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"Otherwise Ms. Geywitz will explain every year that she has missed her target"

WORLD: Ms.

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"Otherwise Ms. Geywitz will explain every year that she has missed her target"

WORLD: Ms. Scharrenbach, affordable housing has long since become a social issue in our society. Despite this, little happens. What is politics doing wrong?

Ina Scharrenbach: Quite a lot has happened in recent years. New rent-controlled apartments are publicly subsidised, and privately financed construction is also being carried out. It has to be said that the increased demands on residential construction are also leading to higher rents.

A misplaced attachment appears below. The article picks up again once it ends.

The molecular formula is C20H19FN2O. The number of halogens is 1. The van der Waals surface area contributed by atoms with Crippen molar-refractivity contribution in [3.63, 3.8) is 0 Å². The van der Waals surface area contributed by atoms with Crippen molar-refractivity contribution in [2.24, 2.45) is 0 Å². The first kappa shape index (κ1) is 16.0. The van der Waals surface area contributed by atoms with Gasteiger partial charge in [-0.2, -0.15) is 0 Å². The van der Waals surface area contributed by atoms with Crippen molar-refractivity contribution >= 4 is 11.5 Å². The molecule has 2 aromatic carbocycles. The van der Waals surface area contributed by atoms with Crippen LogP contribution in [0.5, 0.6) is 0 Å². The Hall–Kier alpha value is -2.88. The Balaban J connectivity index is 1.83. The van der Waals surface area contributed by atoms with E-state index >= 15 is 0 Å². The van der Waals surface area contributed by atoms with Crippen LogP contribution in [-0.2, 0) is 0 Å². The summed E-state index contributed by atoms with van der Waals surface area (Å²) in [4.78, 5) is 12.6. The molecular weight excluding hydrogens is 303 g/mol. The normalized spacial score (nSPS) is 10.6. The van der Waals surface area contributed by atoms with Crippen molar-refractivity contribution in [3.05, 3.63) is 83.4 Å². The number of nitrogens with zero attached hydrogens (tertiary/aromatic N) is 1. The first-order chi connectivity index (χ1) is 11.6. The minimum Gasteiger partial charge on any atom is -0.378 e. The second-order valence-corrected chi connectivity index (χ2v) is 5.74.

WORLD: Even Federal Building Minister Klara Geywitz (SPD) admits that not enough living space is being created. She recently said that the goal of creating 400,000 apartments a year will not be reached in 2022 either. NRW does not meet its own target of 51,000 either.

Scharrenbach: Right. Honest politics also means saying things as they are and not throwing dust in people's eyes. Incidentally, the federal government's goal of creating 400,000 new homes every year is completely illusory. That will not be achievable in the long term.

The federal government would do well to set realistic goals, otherwise Ms. Geywitz will say every year that she has missed it. Ambitious goals are good, but they must be achievable.